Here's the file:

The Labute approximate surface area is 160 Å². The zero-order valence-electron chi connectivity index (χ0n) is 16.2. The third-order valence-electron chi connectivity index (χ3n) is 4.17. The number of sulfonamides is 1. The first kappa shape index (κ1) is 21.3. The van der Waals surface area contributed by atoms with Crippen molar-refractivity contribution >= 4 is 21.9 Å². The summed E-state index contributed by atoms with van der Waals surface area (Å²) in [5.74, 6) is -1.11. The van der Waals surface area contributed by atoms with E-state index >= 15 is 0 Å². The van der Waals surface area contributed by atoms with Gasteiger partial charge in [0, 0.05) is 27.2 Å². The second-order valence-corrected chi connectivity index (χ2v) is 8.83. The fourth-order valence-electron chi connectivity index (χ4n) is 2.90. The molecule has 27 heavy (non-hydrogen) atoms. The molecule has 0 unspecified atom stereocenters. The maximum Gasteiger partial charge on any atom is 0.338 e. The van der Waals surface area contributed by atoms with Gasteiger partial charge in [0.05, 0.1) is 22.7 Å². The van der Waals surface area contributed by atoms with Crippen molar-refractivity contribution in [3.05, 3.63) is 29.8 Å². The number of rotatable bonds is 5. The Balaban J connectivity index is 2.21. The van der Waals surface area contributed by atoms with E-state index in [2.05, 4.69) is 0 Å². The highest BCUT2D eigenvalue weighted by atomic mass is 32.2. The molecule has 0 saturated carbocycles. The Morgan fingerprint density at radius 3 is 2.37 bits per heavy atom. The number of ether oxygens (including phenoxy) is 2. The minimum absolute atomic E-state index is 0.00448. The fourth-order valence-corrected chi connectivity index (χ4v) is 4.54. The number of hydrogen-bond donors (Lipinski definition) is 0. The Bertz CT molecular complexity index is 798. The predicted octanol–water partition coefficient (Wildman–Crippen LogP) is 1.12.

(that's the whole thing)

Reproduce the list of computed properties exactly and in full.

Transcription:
The Labute approximate surface area is 160 Å². The zero-order valence-electron chi connectivity index (χ0n) is 16.2. The third-order valence-electron chi connectivity index (χ3n) is 4.17. The number of sulfonamides is 1. The first kappa shape index (κ1) is 21.3. The van der Waals surface area contributed by atoms with Crippen molar-refractivity contribution >= 4 is 21.9 Å². The summed E-state index contributed by atoms with van der Waals surface area (Å²) in [5.74, 6) is -1.11. The van der Waals surface area contributed by atoms with E-state index >= 15 is 0 Å². The van der Waals surface area contributed by atoms with Gasteiger partial charge in [0, 0.05) is 27.2 Å². The second-order valence-corrected chi connectivity index (χ2v) is 8.83. The fourth-order valence-electron chi connectivity index (χ4n) is 2.90. The molecule has 27 heavy (non-hydrogen) atoms. The molecule has 0 unspecified atom stereocenters. The maximum Gasteiger partial charge on any atom is 0.338 e. The van der Waals surface area contributed by atoms with Gasteiger partial charge in [0.05, 0.1) is 22.7 Å². The van der Waals surface area contributed by atoms with Crippen molar-refractivity contribution in [3.05, 3.63) is 29.8 Å². The number of rotatable bonds is 5. The Balaban J connectivity index is 2.21. The van der Waals surface area contributed by atoms with E-state index in [2.05, 4.69) is 0 Å². The highest BCUT2D eigenvalue weighted by atomic mass is 32.2. The molecule has 0 saturated carbocycles. The Morgan fingerprint density at radius 3 is 2.37 bits per heavy atom. The number of ether oxygens (including phenoxy) is 2. The minimum absolute atomic E-state index is 0.00448. The fourth-order valence-corrected chi connectivity index (χ4v) is 4.54. The number of hydrogen-bond donors (Lipinski definition) is 0. The Bertz CT molecular complexity index is 798. The predicted octanol–water partition coefficient (Wildman–Crippen LogP) is 1.12.